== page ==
By Megan Sayles, AFRO Business Writer
Report For America Corps Member
If Quinn Conyers was a superhero, her power would be her voice. She may only be five feet tall, but when the professional speaker and energetic emcee opens her mouth, she feels herself grow into a giant.
Recently, Conyers employed her superpower to win AT&T’s Dream in Black Future Maker contest, a competition that celebrates trailblazers who are shaping the present and future. With this achievement, she now stands among Black groundbreakers, including Billy Porter, LeBron James and H.E.R.
“I was honestly in shock and humbled to look at my picture and see myself next to people who are doing amazing things for the Black culture and community. I just felt honored to be a person living in Baltimore that is sharing the same stage and space with some people who are really making some positive moves for the community,” said Conyers.
Conyers learned about the Dream in Black Future Maker contest from a friend. To enter, she posted a 60-second pitch video on Instagram explaining why she is a future maker, which AT&T defined as someone who shows how they are making history now by giving back to the community, pursuing their dreams or actualizing their gifts and positivity.
About a month after the post, Conyers learned she won $10,000 from AT&T, as well as recognition as a future maker.
During her pitch, Conyers acknowledged the work she is doing through her brand, Speak Black Woman. After starting as a Facebook group, Speak Black Woman transitioned into a podcast. Now, Conyers is helping Black women amplify their voices by coaching them on how to verbalize their value, use luxury language and perfect their presentations.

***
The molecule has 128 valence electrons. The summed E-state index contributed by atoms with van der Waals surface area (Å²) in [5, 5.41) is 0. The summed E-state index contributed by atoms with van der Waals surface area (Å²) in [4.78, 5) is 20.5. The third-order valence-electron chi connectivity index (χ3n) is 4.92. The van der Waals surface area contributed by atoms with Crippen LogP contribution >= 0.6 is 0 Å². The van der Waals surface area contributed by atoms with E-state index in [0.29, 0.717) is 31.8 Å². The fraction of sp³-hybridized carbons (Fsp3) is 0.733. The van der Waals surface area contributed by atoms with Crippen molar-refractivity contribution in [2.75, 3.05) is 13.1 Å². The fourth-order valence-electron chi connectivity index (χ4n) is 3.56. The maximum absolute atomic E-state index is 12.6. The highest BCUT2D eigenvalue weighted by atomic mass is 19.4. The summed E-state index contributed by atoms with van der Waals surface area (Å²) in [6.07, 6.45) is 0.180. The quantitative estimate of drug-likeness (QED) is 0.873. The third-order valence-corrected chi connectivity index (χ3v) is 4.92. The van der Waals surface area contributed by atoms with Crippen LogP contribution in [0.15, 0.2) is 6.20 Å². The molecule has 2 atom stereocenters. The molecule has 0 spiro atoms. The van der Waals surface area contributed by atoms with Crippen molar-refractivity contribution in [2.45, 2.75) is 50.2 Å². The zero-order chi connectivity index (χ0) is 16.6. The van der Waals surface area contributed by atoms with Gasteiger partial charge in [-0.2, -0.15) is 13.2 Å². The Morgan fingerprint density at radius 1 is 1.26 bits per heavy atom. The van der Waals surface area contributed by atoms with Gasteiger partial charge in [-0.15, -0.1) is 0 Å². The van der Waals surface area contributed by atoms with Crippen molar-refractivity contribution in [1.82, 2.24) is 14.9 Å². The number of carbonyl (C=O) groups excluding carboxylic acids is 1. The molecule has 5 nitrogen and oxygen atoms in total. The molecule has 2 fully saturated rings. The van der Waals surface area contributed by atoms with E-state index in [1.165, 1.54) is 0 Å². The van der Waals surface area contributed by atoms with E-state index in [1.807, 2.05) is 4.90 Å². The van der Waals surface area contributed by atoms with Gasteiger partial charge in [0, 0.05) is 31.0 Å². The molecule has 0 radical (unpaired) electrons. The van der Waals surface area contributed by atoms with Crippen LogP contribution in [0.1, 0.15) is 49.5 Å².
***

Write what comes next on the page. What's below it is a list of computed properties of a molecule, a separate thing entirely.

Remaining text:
Although she now views her voice as a superpower, it was not always liberated, and Conyers discovered that many other Black women experienced the same challenge.
“Maybe it was cultural, maybe it was growing up in their family they were told to be seen but not heard, but activating and using their voice was something that they really struggled with,” said Conyers. “Now that we’re living in 2022, if you want to be successful, be a great business woman or advance in your career, you’re requested and required to speak up.”
Conyers’ recently published her first book, “Speak Black Woman: How Women in Business Can Profit from Public Speaking,” and she intends to use her prize money to give back to the women she serves. In the spring, Conyers will host an event called Unmuted, in which she will show Black women how their voice is an asset.
Often, Conyers finds that Black people’s voices are validated in rap and R&B, so it means a lot to her that she was recognized for her professional speaking. She hopes this accomplishment illustrates how diverse the African-American community is when it comes to using their voice.
“When organizations and brands like AT&T give us an opportunity to amplify our voice, it really not only gives me the fuel to keep going, but it’s also going to inspire another Black woman to use her voice,” said Conyers.
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